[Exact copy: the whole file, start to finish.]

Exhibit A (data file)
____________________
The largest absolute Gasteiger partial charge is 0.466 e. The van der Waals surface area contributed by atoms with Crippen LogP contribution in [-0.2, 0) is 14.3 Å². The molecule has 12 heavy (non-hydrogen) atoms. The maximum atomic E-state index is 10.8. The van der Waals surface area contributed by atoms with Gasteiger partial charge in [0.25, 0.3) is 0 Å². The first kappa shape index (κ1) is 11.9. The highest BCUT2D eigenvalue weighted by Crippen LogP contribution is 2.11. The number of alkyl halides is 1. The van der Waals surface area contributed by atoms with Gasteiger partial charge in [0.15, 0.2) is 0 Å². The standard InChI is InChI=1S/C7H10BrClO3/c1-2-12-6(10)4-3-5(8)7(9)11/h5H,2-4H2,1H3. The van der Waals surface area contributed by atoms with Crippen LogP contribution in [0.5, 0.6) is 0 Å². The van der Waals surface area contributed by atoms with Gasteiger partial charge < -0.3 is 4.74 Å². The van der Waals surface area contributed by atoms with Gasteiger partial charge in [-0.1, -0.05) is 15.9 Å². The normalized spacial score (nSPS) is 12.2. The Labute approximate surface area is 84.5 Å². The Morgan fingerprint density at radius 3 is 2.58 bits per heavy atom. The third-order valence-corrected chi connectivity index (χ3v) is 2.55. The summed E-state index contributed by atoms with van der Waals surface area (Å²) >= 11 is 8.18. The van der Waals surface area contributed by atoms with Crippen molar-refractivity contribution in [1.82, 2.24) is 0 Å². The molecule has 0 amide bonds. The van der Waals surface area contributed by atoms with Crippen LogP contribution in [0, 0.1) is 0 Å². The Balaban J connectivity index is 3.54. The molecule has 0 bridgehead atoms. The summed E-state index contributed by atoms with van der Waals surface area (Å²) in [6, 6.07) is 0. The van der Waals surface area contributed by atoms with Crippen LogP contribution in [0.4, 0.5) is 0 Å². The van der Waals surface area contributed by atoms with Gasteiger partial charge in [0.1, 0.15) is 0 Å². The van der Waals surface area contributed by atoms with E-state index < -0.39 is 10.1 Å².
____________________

The largest absolute Gasteiger partial charge is 0.466 e. The van der Waals surface area contributed by atoms with Crippen LogP contribution in [-0.2, 0) is 14.3 Å². The molecule has 12 heavy (non-hydrogen) atoms. The maximum atomic E-state index is 10.8. The van der Waals surface area contributed by atoms with Gasteiger partial charge in [0.25, 0.3) is 0 Å². The first kappa shape index (κ1) is 11.9. The highest BCUT2D eigenvalue weighted by Crippen LogP contribution is 2.11. The number of alkyl halides is 1. The van der Waals surface area contributed by atoms with Gasteiger partial charge in [0.15, 0.2) is 0 Å². The standard InChI is InChI=1S/C7H10BrClO3/c1-2-12-6(10)4-3-5(8)7(9)11/h5H,2-4H2,1H3. The van der Waals surface area contributed by atoms with Crippen LogP contribution in [0.5, 0.6) is 0 Å². The van der Waals surface area contributed by atoms with Gasteiger partial charge < -0.3 is 4.74 Å². The van der Waals surface area contributed by atoms with Gasteiger partial charge in [-0.1, -0.05) is 15.9 Å². The normalized spacial score (nSPS) is 12.2. The Labute approximate surface area is 84.5 Å². The Morgan fingerprint density at radius 3 is 2.58 bits per heavy atom. The third-order valence-corrected chi connectivity index (χ3v) is 2.55. The summed E-state index contributed by atoms with van der Waals surface area (Å²) >= 11 is 8.18. The van der Waals surface area contributed by atoms with Crippen molar-refractivity contribution in [1.82, 2.24) is 0 Å². The molecule has 0 amide bonds. The van der Waals surface area contributed by atoms with Crippen LogP contribution in [0, 0.1) is 0 Å². The Balaban J connectivity index is 3.54. The molecule has 0 bridgehead atoms. The summed E-state index contributed by atoms with van der Waals surface area (Å²) in [6, 6.07) is 0. The van der Waals surface area contributed by atoms with Crippen LogP contribution in [0.4, 0.5) is 0 Å². The van der Waals surface area contributed by atoms with Gasteiger partial charge in [0.1, 0.15) is 0 Å². The van der Waals surface area contributed by atoms with E-state index < -0.39 is 10.1 Å².